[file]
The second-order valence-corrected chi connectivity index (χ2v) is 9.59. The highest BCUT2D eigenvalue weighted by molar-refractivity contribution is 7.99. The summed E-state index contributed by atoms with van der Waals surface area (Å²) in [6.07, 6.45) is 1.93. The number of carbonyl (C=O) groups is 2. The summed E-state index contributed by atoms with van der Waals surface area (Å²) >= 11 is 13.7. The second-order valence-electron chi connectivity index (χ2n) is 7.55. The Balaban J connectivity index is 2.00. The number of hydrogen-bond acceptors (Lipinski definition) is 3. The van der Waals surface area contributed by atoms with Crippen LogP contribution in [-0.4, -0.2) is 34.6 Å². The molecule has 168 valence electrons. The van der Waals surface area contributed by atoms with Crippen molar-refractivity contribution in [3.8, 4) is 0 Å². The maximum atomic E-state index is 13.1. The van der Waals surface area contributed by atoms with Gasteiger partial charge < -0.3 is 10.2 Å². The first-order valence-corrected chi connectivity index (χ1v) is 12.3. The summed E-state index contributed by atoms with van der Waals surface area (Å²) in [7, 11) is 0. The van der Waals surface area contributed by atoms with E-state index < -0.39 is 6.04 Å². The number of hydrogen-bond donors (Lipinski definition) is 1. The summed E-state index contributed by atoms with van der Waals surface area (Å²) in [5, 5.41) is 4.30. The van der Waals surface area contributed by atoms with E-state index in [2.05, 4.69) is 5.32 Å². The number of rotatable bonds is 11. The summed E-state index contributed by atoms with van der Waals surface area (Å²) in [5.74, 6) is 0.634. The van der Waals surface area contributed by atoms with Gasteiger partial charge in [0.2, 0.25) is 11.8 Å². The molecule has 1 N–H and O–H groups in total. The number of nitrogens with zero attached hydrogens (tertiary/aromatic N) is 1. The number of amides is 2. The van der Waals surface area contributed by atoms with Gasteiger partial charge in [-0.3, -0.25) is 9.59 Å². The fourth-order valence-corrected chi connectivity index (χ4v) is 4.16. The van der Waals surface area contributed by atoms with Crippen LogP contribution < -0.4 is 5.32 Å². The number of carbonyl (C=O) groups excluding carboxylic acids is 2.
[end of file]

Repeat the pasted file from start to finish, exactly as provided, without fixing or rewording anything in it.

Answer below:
The second-order valence-corrected chi connectivity index (χ2v) is 9.59. The highest BCUT2D eigenvalue weighted by molar-refractivity contribution is 7.99. The summed E-state index contributed by atoms with van der Waals surface area (Å²) in [6.07, 6.45) is 1.93. The number of carbonyl (C=O) groups is 2. The summed E-state index contributed by atoms with van der Waals surface area (Å²) >= 11 is 13.7. The second-order valence-electron chi connectivity index (χ2n) is 7.55. The Balaban J connectivity index is 2.00. The number of hydrogen-bond acceptors (Lipinski definition) is 3. The van der Waals surface area contributed by atoms with Crippen LogP contribution in [-0.4, -0.2) is 34.6 Å². The molecule has 168 valence electrons. The van der Waals surface area contributed by atoms with Crippen molar-refractivity contribution in [3.8, 4) is 0 Å². The maximum atomic E-state index is 13.1. The van der Waals surface area contributed by atoms with Gasteiger partial charge < -0.3 is 10.2 Å². The first-order valence-corrected chi connectivity index (χ1v) is 12.3. The summed E-state index contributed by atoms with van der Waals surface area (Å²) in [7, 11) is 0. The van der Waals surface area contributed by atoms with E-state index < -0.39 is 6.04 Å². The number of hydrogen-bond donors (Lipinski definition) is 1. The summed E-state index contributed by atoms with van der Waals surface area (Å²) in [5, 5.41) is 4.30. The van der Waals surface area contributed by atoms with E-state index in [2.05, 4.69) is 5.32 Å². The number of rotatable bonds is 11. The summed E-state index contributed by atoms with van der Waals surface area (Å²) in [5.74, 6) is 0.634. The van der Waals surface area contributed by atoms with Gasteiger partial charge in [0.2, 0.25) is 11.8 Å². The molecule has 1 N–H and O–H groups in total. The number of nitrogens with zero attached hydrogens (tertiary/aromatic N) is 1. The number of amides is 2. The van der Waals surface area contributed by atoms with Gasteiger partial charge in [-0.3, -0.25) is 9.59 Å². The fourth-order valence-corrected chi connectivity index (χ4v) is 4.16. The van der Waals surface area contributed by atoms with Crippen LogP contribution < -0.4 is 5.32 Å². The number of carbonyl (C=O) groups excluding carboxylic acids is 2.